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Location: Para, Brazil

Thursday, August 23, 2007

Getting What We Pray For

A mother sent her fifth grade boy up to bed. In a few minutes she went to make sure that he was getting in bed. When she stuck her head into his room, she saw that he was kneeling beside his bed in prayer. Pausing to listen to his prayers, she heard her son praying over and over again. "Let it be Tokyo! Please dear God, let it be Tokyo!"

When he finished his prayers, she asked him, "What did you mean, 'Let it be Tokyo'?"

"Oh," the boy said with embarrassment, "we had our geography exam today and I was praying that God would make Tokyo the capital of France."

Prayer is not a magical means by which we get God to do what we want. While God desires that we brings our petitions to Him, He has not promised to give us everything that our heart desires. In fact, if an earthly father were to do that to a child ("Oh, you want to touch the hot stove? Go ahead!"), we would consider that father guilty of child abuse. We realize that a godly father sorts through the needs and the wants of his child and ultimately decides to give his child what is in his best interest and what will bring that child the most happiness in the long run.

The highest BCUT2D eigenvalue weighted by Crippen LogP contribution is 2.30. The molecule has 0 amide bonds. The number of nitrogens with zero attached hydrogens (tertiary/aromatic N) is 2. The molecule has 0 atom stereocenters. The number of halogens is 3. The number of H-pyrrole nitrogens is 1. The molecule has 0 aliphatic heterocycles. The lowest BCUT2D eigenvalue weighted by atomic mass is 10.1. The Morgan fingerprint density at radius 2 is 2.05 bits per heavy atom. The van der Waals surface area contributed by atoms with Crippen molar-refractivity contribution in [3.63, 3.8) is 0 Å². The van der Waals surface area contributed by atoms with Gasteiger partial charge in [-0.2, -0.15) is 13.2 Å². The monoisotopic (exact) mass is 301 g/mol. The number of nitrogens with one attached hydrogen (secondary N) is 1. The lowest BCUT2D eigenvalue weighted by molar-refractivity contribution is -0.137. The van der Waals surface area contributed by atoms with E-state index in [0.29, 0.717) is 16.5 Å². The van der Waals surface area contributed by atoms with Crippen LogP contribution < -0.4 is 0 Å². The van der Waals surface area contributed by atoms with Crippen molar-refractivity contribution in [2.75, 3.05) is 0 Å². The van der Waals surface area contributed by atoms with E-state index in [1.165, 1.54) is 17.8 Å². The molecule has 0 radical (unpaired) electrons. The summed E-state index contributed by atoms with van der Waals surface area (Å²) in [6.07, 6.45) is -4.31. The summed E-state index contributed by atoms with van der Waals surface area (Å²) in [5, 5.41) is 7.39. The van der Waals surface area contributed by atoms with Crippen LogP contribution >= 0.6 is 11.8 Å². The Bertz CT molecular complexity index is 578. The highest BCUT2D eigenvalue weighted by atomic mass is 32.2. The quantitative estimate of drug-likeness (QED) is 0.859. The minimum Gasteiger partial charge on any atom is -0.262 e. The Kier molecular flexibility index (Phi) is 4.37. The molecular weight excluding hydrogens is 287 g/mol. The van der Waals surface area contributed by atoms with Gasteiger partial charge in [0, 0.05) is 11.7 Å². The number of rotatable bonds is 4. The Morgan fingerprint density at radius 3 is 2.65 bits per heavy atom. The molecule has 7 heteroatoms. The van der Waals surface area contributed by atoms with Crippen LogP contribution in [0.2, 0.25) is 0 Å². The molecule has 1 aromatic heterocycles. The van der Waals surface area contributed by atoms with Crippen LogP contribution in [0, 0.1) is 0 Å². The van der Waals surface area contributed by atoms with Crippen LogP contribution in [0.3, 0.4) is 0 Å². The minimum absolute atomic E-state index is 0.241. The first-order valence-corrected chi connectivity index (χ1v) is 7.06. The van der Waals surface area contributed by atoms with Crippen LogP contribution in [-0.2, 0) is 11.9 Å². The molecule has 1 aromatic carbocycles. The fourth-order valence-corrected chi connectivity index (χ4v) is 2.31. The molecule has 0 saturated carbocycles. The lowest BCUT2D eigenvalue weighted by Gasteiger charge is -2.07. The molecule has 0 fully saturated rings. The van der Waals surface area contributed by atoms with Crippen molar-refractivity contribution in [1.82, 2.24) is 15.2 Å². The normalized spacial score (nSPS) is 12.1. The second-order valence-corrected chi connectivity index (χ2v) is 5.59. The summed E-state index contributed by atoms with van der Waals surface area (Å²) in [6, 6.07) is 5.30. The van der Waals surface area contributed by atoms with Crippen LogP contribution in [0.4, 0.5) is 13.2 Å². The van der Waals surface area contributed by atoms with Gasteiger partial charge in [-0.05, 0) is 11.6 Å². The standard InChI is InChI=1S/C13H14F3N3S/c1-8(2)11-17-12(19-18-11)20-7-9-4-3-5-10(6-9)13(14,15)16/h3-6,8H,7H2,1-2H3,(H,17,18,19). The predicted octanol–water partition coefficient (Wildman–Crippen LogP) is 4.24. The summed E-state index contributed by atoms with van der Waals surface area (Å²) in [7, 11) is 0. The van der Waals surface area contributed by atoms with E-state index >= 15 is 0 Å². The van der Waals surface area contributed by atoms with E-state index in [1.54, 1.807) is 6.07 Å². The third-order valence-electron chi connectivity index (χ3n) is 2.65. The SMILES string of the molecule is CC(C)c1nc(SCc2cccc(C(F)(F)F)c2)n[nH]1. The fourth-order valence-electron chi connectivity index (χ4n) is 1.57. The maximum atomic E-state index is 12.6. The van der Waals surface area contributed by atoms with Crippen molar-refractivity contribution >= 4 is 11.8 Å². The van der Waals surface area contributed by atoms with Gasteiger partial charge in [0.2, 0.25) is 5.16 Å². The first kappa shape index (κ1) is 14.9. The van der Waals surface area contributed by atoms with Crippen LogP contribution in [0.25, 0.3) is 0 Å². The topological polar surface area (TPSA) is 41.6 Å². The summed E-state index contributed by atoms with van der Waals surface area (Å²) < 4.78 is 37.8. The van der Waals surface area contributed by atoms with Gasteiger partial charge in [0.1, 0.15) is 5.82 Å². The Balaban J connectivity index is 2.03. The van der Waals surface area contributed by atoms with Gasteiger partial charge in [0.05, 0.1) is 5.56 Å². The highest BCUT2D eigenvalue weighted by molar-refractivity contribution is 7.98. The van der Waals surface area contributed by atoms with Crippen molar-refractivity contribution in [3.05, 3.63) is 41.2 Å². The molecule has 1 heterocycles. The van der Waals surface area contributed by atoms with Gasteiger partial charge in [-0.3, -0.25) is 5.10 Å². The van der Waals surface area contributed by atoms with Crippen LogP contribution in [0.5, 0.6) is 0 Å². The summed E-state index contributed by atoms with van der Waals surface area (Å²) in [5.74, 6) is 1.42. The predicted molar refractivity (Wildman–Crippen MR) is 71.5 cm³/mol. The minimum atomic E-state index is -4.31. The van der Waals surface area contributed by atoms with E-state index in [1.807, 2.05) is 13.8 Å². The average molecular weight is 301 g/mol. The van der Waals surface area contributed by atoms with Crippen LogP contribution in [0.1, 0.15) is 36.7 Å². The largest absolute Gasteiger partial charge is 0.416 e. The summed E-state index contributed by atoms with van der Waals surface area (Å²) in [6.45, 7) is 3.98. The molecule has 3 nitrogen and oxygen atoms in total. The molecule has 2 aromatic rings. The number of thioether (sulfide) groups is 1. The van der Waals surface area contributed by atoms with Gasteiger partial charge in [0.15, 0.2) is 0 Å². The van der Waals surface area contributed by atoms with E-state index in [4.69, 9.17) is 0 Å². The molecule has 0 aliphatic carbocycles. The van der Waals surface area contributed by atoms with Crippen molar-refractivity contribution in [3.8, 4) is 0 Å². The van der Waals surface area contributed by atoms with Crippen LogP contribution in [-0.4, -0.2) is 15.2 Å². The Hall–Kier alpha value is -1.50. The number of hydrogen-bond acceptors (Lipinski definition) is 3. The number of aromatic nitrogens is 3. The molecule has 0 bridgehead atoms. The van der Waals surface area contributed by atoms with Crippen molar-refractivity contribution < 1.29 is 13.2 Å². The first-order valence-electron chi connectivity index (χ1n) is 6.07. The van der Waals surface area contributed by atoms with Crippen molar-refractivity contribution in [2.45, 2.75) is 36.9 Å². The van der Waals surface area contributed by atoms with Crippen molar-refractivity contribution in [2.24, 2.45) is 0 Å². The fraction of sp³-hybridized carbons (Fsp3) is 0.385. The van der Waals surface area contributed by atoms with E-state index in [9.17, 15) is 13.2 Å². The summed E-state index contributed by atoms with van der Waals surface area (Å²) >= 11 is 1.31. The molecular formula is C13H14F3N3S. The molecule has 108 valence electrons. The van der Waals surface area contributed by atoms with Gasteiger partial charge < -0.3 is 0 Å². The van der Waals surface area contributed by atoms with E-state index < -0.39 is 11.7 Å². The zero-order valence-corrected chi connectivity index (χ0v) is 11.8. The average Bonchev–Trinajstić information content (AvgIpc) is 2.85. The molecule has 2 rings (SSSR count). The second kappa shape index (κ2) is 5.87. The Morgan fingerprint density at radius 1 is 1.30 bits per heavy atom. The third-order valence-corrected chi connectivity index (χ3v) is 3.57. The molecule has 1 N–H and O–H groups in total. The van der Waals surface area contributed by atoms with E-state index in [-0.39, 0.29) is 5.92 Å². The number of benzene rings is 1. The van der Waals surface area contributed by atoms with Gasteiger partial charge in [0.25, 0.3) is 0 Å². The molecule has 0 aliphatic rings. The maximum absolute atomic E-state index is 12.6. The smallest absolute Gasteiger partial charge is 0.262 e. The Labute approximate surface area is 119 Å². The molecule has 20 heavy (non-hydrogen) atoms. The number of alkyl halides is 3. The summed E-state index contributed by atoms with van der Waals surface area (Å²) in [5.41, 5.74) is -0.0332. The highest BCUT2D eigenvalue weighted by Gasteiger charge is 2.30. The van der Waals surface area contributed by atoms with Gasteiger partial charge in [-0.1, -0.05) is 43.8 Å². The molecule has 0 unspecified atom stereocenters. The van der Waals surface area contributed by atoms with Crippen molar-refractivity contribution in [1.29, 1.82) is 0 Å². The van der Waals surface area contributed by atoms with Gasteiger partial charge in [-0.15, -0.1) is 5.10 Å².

William Temple was right when he said, ""We do not pray in order to change his will, but to bring our own wills into harmony with his." As we make our requests to God, we remain open to the idea that God may have something better in mind for us. His purpose may be fulfilled in our lives in a way we cannot even imagine. So, if we pray we ought, we come away feeling blessed, knowing that God has received our petition, but confident as well knowing that if God knows a better path for our lives, He will lead us in that direction.

"And he was withdrawn from them about a stone's throw, and he knelt down and prayed, saying, 'Father, if it is your will, take this cup from me; nevertheless not my will, but yours, be done." (Luke 22:41-42)

Have a great day!

Alan Smith